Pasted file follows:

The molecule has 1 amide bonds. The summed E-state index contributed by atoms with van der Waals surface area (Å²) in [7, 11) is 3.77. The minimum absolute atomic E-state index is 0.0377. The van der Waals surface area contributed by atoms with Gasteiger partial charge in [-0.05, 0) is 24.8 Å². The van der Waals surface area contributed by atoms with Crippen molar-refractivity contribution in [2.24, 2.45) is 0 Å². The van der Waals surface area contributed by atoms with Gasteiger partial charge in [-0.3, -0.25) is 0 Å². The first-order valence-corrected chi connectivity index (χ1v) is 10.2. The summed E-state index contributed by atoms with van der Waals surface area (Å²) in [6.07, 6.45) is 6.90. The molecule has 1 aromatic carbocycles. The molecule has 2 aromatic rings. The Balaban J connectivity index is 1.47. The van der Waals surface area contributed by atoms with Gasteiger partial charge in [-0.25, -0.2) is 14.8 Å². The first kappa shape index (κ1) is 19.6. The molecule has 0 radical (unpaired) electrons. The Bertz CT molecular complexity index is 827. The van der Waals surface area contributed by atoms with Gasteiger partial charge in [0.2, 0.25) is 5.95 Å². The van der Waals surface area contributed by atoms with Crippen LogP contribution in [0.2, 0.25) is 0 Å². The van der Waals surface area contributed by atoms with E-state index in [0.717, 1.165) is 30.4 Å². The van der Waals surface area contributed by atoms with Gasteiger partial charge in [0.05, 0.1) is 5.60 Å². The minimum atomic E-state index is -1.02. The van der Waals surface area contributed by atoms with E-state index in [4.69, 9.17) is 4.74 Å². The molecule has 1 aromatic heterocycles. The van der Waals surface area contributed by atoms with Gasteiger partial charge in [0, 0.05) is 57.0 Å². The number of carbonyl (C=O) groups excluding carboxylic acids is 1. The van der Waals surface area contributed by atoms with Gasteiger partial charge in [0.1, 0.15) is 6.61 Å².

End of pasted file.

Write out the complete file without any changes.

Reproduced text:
The molecule has 1 amide bonds. The summed E-state index contributed by atoms with van der Waals surface area (Å²) in [7, 11) is 3.77. The minimum absolute atomic E-state index is 0.0377. The van der Waals surface area contributed by atoms with Gasteiger partial charge in [-0.05, 0) is 24.8 Å². The van der Waals surface area contributed by atoms with Crippen molar-refractivity contribution in [2.24, 2.45) is 0 Å². The van der Waals surface area contributed by atoms with Gasteiger partial charge in [-0.3, -0.25) is 0 Å². The first-order valence-corrected chi connectivity index (χ1v) is 10.2. The summed E-state index contributed by atoms with van der Waals surface area (Å²) in [6.07, 6.45) is 6.90. The molecule has 1 aromatic carbocycles. The molecule has 2 aromatic rings. The Balaban J connectivity index is 1.47. The van der Waals surface area contributed by atoms with Gasteiger partial charge in [-0.25, -0.2) is 14.8 Å². The first kappa shape index (κ1) is 19.6. The molecule has 0 radical (unpaired) electrons. The Bertz CT molecular complexity index is 827. The van der Waals surface area contributed by atoms with Gasteiger partial charge in [0.2, 0.25) is 5.95 Å². The van der Waals surface area contributed by atoms with Crippen LogP contribution in [0.2, 0.25) is 0 Å². The van der Waals surface area contributed by atoms with E-state index in [0.717, 1.165) is 30.4 Å². The van der Waals surface area contributed by atoms with Gasteiger partial charge in [0.05, 0.1) is 5.60 Å². The minimum atomic E-state index is -1.02. The van der Waals surface area contributed by atoms with E-state index in [4.69, 9.17) is 4.74 Å². The molecule has 1 aromatic heterocycles. The van der Waals surface area contributed by atoms with Gasteiger partial charge in [0, 0.05) is 57.0 Å². The number of carbonyl (C=O) groups excluding carboxylic acids is 1. The van der Waals surface area contributed by atoms with Gasteiger partial charge in [0.1, 0.15) is 6.61 Å².